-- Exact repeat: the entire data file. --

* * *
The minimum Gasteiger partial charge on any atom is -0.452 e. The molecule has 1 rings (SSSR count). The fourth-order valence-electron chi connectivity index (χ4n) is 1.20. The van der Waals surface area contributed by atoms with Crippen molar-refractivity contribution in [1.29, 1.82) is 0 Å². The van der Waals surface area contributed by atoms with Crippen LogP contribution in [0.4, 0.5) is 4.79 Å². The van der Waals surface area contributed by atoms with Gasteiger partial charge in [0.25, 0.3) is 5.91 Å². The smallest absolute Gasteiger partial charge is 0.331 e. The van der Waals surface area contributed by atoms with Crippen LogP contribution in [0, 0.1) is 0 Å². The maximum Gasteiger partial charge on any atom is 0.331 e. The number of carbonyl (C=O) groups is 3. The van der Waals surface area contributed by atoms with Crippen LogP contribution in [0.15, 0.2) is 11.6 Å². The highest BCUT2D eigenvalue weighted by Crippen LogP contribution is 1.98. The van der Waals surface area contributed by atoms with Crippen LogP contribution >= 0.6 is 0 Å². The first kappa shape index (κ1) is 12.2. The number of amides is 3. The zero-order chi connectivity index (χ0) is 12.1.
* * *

The minimum Gasteiger partial charge on any atom is -0.452 e. The molecule has 1 rings (SSSR count). The fourth-order valence-electron chi connectivity index (χ4n) is 1.20. The van der Waals surface area contributed by atoms with Crippen molar-refractivity contribution in [1.29, 1.82) is 0 Å². The van der Waals surface area contributed by atoms with Crippen LogP contribution in [0.4, 0.5) is 4.79 Å². The van der Waals surface area contributed by atoms with Gasteiger partial charge in [0.25, 0.3) is 5.91 Å². The smallest absolute Gasteiger partial charge is 0.331 e. The van der Waals surface area contributed by atoms with Crippen LogP contribution in [0, 0.1) is 0 Å². The maximum Gasteiger partial charge on any atom is 0.331 e. The number of carbonyl (C=O) groups is 3. The van der Waals surface area contributed by atoms with Crippen LogP contribution in [0.15, 0.2) is 11.6 Å². The highest BCUT2D eigenvalue weighted by Crippen LogP contribution is 1.98. The van der Waals surface area contributed by atoms with Crippen LogP contribution >= 0.6 is 0 Å². The first kappa shape index (κ1) is 12.2. The number of amides is 3. The zero-order chi connectivity index (χ0) is 12.1.